To me it goes a long way in describing what we think but don’t have words for, or what we don’t think but do feel, and still don’t have words for.

As I started to search for more information I came across a Perl Jam song with the same title and was struck by these words.

“All the thoughts you never see
You are always thinking”

I’m a long way off thinking this through fully but I’m sharing it cause it’s so profound to me. For most of my childhood I did not have words for my feelings, I still find it hard but I just love it when I learn something that describes what I’ve not been able to describe simply.

Here’s that Perl Jam song;

And the Wiki description of “Unknown known”

Unthought known – “It’s is a phrase coined by Christopher Bollas in the 1980s to represent those experiences in some way known to the individual, but about which the individual is unable to think.”

“At its most compelling, the unthought known stands for those early schemata for interpreting the object world that preconsciously determine our subsequent life expectations.[1] In this sense, the unthought known refers to preverbal, unschematised early experience/trauma that may determine one’s behaviour unconsciously, barred to conscious thought.[2]


Mega Cities by 2100

by Tanya Monteiro on 03/19/2019

It excites me no end to see how technology is leveling the playing fields and how smart companies can really expand their business’s by taking into consideration markets that were much harder to reach not so long ago.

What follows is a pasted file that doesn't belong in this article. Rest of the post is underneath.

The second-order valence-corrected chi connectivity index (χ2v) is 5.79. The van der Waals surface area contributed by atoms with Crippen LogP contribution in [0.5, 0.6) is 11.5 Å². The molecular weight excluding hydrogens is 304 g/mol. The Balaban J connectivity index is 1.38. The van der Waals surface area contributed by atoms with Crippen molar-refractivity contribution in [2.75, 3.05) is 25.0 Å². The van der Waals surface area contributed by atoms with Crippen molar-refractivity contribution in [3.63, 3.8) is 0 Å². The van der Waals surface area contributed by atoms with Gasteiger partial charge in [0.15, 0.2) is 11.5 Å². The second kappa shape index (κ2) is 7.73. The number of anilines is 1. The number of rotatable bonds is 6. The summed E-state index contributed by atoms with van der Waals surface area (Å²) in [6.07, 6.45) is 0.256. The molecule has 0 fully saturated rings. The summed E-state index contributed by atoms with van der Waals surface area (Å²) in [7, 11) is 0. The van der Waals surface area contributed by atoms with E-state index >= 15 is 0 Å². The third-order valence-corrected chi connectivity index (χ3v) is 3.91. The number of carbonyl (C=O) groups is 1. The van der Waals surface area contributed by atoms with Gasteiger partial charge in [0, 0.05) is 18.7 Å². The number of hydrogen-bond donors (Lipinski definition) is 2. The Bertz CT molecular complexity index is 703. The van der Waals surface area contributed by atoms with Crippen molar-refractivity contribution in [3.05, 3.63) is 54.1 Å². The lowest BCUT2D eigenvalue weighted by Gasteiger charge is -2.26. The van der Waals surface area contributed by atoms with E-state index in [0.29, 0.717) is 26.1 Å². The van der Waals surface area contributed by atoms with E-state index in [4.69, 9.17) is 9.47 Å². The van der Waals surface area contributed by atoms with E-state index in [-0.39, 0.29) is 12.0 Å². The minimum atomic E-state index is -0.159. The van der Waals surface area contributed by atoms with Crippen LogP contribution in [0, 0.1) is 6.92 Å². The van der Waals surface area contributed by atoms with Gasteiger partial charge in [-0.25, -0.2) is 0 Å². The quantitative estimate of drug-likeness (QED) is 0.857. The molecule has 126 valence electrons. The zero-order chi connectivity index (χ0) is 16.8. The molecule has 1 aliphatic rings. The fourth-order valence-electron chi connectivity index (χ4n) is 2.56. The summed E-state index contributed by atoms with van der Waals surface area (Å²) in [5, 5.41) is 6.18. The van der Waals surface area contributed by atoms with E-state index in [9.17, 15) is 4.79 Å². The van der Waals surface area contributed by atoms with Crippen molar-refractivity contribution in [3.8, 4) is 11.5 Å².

This short video shows the world’s population centers are shifting rapidly. By the year 2100, it is projected that there will be multiple megacities with more than 70 million people – 2x the size of modern day Tokyo. The catch is you’ve likely never heard of many of these cities.

Finally, Africa can really catch up if it wants to.

Data: The Global Cities Institute


Surviving and Thriving – Teri Hatcher

by Tanya Monteiro on 03/18/2019

Teri Hatcher stars in the the Housewife series, I’ve never watched an episode but I know her face.

Teri was sexually abused by her uncle when she was seven years old. She started acting out and her mother’s sixth sense eventually kept her away from her uncle but no one spoke about it. Not a word or a question, just silence.

Fast forward to when Teri is in her 30’s and is in her home town helping her parents pack up their home she reads an article in the newspaper about a teenage girl who had wrapped a towel around her head, to avoid a mess, and shot herself, leaving a note saying Teri’s same uncle had sexually abused her for a long time.

Finally Teri was confronted with the option to stay silent or speak up and help. Thankfully she called the DA who managed to, along with other stories convict her uncle.

Honestly, I don’t know if Teri is thriving today but I do know by telling the truth there’s no doubt she is running out of excuses not to be responsible for her own life. Abuse is often a life long journey of recovery and I can see from this address she made to the United Nations that she’s on the path to Thriving and no doubt, helping others along the way.

“I am simply one of three women who is forced to accept violence as a part of their life story. I am one of three women who for the rest of her life battle the voice in her head that accepts blame for the abuse, a voice that is antithetical to self-esteem, self-worth, and happiness.